VA outsourcing has greatly accelerated since a coalition of conservative Republicans and corporate Democrats passed the VA MISSION Act of 2018. Implemented by Trump — and, now, Biden himself — this legislation diverts more than $30 billion a year from the agency’s direct care budget and showers that money on private medical practices and for-profit hospitals often less well prepared to treat veterans. This amount roughly equals the VA funding shortfall that would result from House speaker Kevin McCarthy’s biggest legislative achievement so far — the above-mentioned “Limit, Save, Grow Act of 2023.”

Thanks to the MISSION Act, the VA has been partially converted into a Medicare-style payer of bills submitted by outside vendors, with many of the same paperwork hassles, lax quality controls, and opportunities for fraud and abuse. The powerful private interests that gained this lucrative new federal revenue stream are fighting to preserve and expand it. They include some of the same companies who are undermining traditional Medicare coverage by enlisting more than half of all seniors in Medicare Advantage plans, with active assistance from the Trump and Biden administrations.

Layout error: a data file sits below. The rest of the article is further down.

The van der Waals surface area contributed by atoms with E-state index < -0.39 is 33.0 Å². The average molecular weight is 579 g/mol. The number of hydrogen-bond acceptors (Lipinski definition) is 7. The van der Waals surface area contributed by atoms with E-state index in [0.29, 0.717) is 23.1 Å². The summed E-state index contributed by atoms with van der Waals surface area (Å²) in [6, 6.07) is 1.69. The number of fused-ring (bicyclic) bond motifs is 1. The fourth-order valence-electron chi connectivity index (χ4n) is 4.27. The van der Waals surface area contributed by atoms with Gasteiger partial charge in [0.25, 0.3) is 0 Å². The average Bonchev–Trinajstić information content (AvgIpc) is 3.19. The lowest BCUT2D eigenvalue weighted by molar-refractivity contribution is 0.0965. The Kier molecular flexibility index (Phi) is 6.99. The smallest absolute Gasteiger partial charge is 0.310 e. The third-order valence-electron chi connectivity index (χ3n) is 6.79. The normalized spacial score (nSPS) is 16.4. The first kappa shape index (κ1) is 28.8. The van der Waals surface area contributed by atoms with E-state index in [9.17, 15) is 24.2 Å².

“Healthy Competition” or Disadvantaging the VA?

As a House Veterans’ Affairs Committee hearing revealed in 2022, VA spending on private sector care soared by 116 percent in the years after the passage of the MISSION Act, while funding for VA medical center staff grew by only 32 percent. Since Deluzio joined the committee this January, he has been the rare House Democrat willing to question this disastrous trend. At a recent hearing, attended by VA secretary Denis McDonough, Deluzio said he was “proud to receive my health care at the VA,” noting that many research studies have confirmed its higher quality and cost-effectiveness relative to the private sector.